Intrusive Thoughts, OCD, and Anxiety
Experiencing intrusive thoughts is one of the most terrifying aspects of obsessive-compulsive disorder (OCD) and anxiety disorders such as generalized anxiety disorder (GAD). If you are repeatedly bombarded by distressing ideas and images, you might want to hide it because you are afraid that there's something wrong with you. However, intrusive thoughts aren't an indication that you are a terrible person. This look at intrusive thoughts in OCD and anxiety can help you understand what's happening and learn how to deal with these alarming, unwanted thoughts.
What Are the Intrusive Thoughts of Anxiety and OCD?
Intrusive thoughts are just that--thoughts that force themselves into someone's mind. They typically pounce in out of nowhere, and their content is disturbing. Common themes of intrusive thoughts include:
- Thoughts of harming your own child
- Inappropriate sexual thoughts
- Worries about sexual orientation
- Bothersome thoughts about your religion or aspects of your faith
People are usually the subject of their own intrusive thoughts. They might see themselves violently beating a spouse, running over a stranger with a car, or pushing an elderly neighbor down the stairs. Thoughts of violent or deviant sexual acts can strike out of the blue.
Understandably, intrusive thoughts can be terrifying. People are usually alarmed and horrified that they could have such thoughts, and it causes tension and anxiety because the people who have them don't think of themselves as violent, sexually inappropriate, or sacrilegious--or at least they didn't think that way before the disturbing thoughts began.
Intrusive Thoughts: You're Not the Only One
People often keep quiet about their intrusive thoughts because they're afraid of the thoughts: afraid they might act on them, afraid they're horrible for thinking them, or afraid they'll drive people away. Because of the silence, many people think they're alone in having recurring dark thoughts. That's not the case, though. This is the case:
- Intrusive thoughts plague an estimated six million people in the United States.1
- While OCD and GAD are the most common disorders in which intrusive thoughts can be a part, they're not the only ones.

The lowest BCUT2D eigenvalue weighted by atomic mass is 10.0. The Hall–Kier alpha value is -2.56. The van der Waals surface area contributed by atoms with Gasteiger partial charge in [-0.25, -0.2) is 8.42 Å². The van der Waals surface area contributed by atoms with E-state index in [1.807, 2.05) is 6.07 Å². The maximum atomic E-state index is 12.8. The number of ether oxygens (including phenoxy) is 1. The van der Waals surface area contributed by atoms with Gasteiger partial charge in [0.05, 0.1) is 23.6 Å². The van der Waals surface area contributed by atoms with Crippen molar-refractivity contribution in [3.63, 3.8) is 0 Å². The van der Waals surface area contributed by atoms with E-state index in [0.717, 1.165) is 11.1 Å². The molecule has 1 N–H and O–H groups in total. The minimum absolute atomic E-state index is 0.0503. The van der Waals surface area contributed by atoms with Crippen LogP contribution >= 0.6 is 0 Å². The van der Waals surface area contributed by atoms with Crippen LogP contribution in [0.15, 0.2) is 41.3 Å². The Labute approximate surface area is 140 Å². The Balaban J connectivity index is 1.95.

- People with posttraumatic stress disorder (PTSD), bipolar disorder, attention-deficit/hyperactivity disorder (ADHD), and depression can and do experience intrusive thoughts.2
The amount of people affected by intrusive thoughts is even greater than what these figures indicate. These estimates consider only people living with a mental health diagnosis. Actually, almost every single human being experiences intrusive thoughts from time to time. They become a problem when they hook you and crowd out your other thoughts and experiences. Intrusive thoughts can significantly increase anxiety, worry, and fear and decrease quality of life.
The horrific thoughts can cause psychological stress and problems in relationships, work, and other important life areas. However, you can take your life back and loosen the grip intrusive thoughts have on you. It's a matter of shifting your thinking.
The next post will provide ways you can deal with and heal from the intrusive thoughts of OCD and anxiety. For now, remember that you're not alone and you're not your thoughts.
- Seif, Martin & Winston, Sally, "Unwanted Intrusive Thoughts". Anxiety and Depression Association of America (ADAA). Accessed October 3, 2018.
- Ackerman, Courtney, "What Are Intrusive Thoughts in OCD and Anxiety? + Treatment Options". Positive Psychology Program. July 2018.
NCC, T. (2018, October 4). Intrusive Thoughts, OCD, and Anxiety, HealthyPlace. Retrieved on 2019, July 18 from https://www.healthyplace.com/blogs/anxiety-schmanxiety/2018/10/intrusive-thoughts-ocd-and-anxiety
Author: Tanya J. Peterson, MS, NCC
thank you for commenting and mentioning that you are able to let your thoughts come and go without them becoming a problem. This could be a source of encouragement for a great many people.